To show the better the right we have to assume an attitude of opposition against certain arbitrary assumptions of modern science, and to hold to our own views, I must be permitted to make a short digression and to remind our critic of a few unanswerable points. The bare fact that modern science has been pleased to divide and subdivide the atmosphere into a whole host of elements, and to call them so for her own convenience, is no authoritative reason why the Occultists should accept that terminology. Science has never yet succeeded in decomposing a single one of the many simple bodies, miscalled “elementary substances,” for which failure, probably, the latter have been named by her “elementary.” And whether she may yet, or never may, succeed in that direction in time, and thus recognize her error, in the meanwhile we, Occultists, permit ourselves to maintain that the alleged “primordial” atoms would be better specified under any other name but that one. With all the respect due to the men of science, the terms “element” and “elementary” applied to the ultimate atoms and molecules of matter of which they know nothing, do not seem in the least justifiable. It is as though the Royal Society agreed to call every star a “Kosmos,” because each star is supposed to be a world like our own planet, and then would begin taunting the ancients with


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ignorance since they knew but of one Kosmos—the boundless infinite universe! So far, however, science admits herself that the words “element” and “elementary,” unless applied to primordial principles, or self-existing essences out of which the universe was evoluted, are unfortunate terms; and remarks thereupon that “experimental science deals only with legitimate deductions from the facts of observation, and has nothing to do with any kind of essences except those which it can see, smell, or taste.” Professor J. P. Cooke tells us that “Science leaves all others to the metaphysicians” (New Chemistry, 1877). This stern pronunciamento, which shows the men of science refusing to take anything on faith, is immediately followed by a very curious admission made by the same author. “Our theory, I grant, may all be wrong,” he adds, “and there may be no such things as molecules(!) . . . The new chemistry assumes, as its fundamental postulate that the magnitudes we call molecules are realities; but this is the only postulate.”* We are thus made to suspect that the exact science of chemistry needs to take as well as transcendental metaphysics something on blind faith. Grant her the postulate—and her deductions make of her an exact science; deny it—and the “exact science” falls to pieces! Thus, in this respect, physical science does not stand higher than psychological science, and the Occultists need fear but very little of the thunderbolts of their most exact rivals. Both are, to say the least, on a par. The chemist, though carrying his subdivision of molecules further than the physicist, can no more than he experiment on individual molecules. One may even remind both that none of them has ever seen an individual molecule. Nevertheless, and while priding themselves upon taking nothing on faith, they admit that they cannot often follow the subdivision of molecules with the eye, but “can discern it with the intellect” [p. 89]. What more, then, do they do than the Occultists, the alchemists, the adepts? While they discern with the “intellect,” the adept, as he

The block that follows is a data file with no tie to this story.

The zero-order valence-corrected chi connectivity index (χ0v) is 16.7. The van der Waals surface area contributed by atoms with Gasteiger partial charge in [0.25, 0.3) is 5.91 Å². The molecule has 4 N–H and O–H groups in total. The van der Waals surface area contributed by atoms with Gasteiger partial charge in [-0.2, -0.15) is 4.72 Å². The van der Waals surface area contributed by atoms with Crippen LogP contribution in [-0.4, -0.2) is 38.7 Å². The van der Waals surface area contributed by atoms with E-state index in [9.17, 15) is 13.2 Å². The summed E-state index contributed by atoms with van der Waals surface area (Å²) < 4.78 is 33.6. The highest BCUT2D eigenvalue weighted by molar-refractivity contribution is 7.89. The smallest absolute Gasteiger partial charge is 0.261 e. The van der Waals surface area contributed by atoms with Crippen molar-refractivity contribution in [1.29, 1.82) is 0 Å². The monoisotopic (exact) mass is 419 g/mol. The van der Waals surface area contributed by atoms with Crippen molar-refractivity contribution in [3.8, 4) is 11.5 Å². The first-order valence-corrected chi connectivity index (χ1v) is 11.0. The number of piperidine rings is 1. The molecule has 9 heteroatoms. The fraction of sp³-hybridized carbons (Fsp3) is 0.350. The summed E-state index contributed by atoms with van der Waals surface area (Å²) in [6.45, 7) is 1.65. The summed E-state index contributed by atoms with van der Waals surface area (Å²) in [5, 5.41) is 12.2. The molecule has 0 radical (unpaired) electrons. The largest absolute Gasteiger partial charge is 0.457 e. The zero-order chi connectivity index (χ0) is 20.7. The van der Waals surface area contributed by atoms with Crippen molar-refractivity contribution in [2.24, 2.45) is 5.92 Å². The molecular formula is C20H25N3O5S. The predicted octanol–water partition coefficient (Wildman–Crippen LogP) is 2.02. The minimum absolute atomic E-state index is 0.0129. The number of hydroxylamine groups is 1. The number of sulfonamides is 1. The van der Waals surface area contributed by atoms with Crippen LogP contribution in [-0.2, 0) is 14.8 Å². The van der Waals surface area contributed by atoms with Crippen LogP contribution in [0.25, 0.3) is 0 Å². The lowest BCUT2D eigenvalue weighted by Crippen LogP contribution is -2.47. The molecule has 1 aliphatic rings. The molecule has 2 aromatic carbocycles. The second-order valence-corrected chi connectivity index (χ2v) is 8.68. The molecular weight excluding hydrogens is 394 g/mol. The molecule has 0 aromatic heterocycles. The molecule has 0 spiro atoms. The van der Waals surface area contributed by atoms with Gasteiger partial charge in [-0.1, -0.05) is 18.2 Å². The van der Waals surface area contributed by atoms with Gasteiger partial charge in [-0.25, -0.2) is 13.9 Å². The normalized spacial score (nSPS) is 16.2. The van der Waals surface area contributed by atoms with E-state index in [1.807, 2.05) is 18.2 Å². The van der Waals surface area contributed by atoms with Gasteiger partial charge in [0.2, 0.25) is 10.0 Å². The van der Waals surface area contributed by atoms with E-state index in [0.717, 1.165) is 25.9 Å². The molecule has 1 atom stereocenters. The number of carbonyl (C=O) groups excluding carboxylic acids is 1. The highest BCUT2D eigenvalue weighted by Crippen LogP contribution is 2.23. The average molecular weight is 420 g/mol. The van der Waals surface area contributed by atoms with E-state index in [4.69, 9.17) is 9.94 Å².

* [Italics are H.P.B.’s. The quotation is on p. 75 of Cooke’s work.— Compiler.]


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maintains, can as easily discern the subdivisibility ad infinitum of that, which his rival of the exact methods pleases to call an “elementary body,” and he follows it—with the spiritual in addition to his physical intellect.